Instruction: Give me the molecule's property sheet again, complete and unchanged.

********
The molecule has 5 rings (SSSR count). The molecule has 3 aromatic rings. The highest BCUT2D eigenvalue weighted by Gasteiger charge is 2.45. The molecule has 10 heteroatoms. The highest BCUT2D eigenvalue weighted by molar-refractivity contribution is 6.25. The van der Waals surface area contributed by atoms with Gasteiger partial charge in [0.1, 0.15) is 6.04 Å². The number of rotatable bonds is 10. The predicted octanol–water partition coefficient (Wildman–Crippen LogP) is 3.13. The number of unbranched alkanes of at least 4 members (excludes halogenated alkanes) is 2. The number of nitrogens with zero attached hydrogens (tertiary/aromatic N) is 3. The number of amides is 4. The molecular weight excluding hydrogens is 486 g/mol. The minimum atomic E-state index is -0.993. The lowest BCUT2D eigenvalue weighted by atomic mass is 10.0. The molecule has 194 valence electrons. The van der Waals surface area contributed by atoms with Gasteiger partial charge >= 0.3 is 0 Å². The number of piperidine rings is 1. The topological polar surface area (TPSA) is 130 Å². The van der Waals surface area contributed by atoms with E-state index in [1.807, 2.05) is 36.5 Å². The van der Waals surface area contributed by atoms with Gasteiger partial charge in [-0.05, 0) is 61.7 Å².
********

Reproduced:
The molecule has 5 rings (SSSR count). The molecule has 3 aromatic rings. The highest BCUT2D eigenvalue weighted by Gasteiger charge is 2.45. The molecule has 10 heteroatoms. The highest BCUT2D eigenvalue weighted by molar-refractivity contribution is 6.25. The van der Waals surface area contributed by atoms with Gasteiger partial charge in [0.1, 0.15) is 6.04 Å². The number of rotatable bonds is 10. The predicted octanol–water partition coefficient (Wildman–Crippen LogP) is 3.13. The number of unbranched alkanes of at least 4 members (excludes halogenated alkanes) is 2. The number of nitrogens with zero attached hydrogens (tertiary/aromatic N) is 3. The number of amides is 4. The molecular weight excluding hydrogens is 486 g/mol. The minimum atomic E-state index is -0.993. The lowest BCUT2D eigenvalue weighted by atomic mass is 10.0. The molecule has 194 valence electrons. The van der Waals surface area contributed by atoms with Gasteiger partial charge >= 0.3 is 0 Å². The number of piperidine rings is 1. The topological polar surface area (TPSA) is 130 Å². The van der Waals surface area contributed by atoms with E-state index in [1.807, 2.05) is 36.5 Å². The van der Waals surface area contributed by atoms with Gasteiger partial charge in [-0.05, 0) is 61.7 Å².